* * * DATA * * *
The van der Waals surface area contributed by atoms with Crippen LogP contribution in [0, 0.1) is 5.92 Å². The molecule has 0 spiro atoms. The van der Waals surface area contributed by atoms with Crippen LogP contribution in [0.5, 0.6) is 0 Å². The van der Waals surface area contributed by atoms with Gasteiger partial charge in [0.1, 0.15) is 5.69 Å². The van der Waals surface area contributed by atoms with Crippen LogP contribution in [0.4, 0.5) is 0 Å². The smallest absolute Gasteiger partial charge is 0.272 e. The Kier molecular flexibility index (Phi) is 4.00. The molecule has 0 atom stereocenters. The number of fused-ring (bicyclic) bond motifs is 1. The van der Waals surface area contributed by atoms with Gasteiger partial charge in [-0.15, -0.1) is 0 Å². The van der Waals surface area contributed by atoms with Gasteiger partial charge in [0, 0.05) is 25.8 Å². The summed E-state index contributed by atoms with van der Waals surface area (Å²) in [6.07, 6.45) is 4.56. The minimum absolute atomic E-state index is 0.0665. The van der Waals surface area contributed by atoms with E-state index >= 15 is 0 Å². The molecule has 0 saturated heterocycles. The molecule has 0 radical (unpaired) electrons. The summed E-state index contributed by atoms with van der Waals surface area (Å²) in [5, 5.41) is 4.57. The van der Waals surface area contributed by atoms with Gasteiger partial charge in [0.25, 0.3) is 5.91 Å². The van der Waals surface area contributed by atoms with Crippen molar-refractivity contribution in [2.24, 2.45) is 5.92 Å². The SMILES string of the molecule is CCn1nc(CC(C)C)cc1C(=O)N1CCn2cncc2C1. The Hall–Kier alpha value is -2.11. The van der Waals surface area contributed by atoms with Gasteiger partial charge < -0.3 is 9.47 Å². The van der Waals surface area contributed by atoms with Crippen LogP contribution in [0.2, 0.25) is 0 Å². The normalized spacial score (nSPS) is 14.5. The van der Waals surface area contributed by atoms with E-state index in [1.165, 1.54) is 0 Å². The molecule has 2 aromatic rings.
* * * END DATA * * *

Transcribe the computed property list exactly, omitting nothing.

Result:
The van der Waals surface area contributed by atoms with Crippen LogP contribution in [0, 0.1) is 5.92 Å². The molecule has 0 spiro atoms. The van der Waals surface area contributed by atoms with Crippen LogP contribution in [0.5, 0.6) is 0 Å². The van der Waals surface area contributed by atoms with Gasteiger partial charge in [0.1, 0.15) is 5.69 Å². The van der Waals surface area contributed by atoms with Crippen LogP contribution in [0.4, 0.5) is 0 Å². The smallest absolute Gasteiger partial charge is 0.272 e. The Kier molecular flexibility index (Phi) is 4.00. The molecule has 0 atom stereocenters. The number of fused-ring (bicyclic) bond motifs is 1. The van der Waals surface area contributed by atoms with Gasteiger partial charge in [-0.15, -0.1) is 0 Å². The van der Waals surface area contributed by atoms with Gasteiger partial charge in [0, 0.05) is 25.8 Å². The summed E-state index contributed by atoms with van der Waals surface area (Å²) in [6.07, 6.45) is 4.56. The minimum absolute atomic E-state index is 0.0665. The van der Waals surface area contributed by atoms with E-state index >= 15 is 0 Å². The molecule has 0 saturated heterocycles. The molecule has 0 radical (unpaired) electrons. The summed E-state index contributed by atoms with van der Waals surface area (Å²) in [5, 5.41) is 4.57. The van der Waals surface area contributed by atoms with Gasteiger partial charge in [0.25, 0.3) is 5.91 Å². The van der Waals surface area contributed by atoms with Crippen molar-refractivity contribution in [2.24, 2.45) is 5.92 Å². The SMILES string of the molecule is CCn1nc(CC(C)C)cc1C(=O)N1CCn2cncc2C1. The Hall–Kier alpha value is -2.11. The van der Waals surface area contributed by atoms with Gasteiger partial charge < -0.3 is 9.47 Å². The van der Waals surface area contributed by atoms with Crippen LogP contribution in [0.2, 0.25) is 0 Å². The normalized spacial score (nSPS) is 14.5. The van der Waals surface area contributed by atoms with E-state index in [1.165, 1.54) is 0 Å². The molecule has 2 aromatic rings.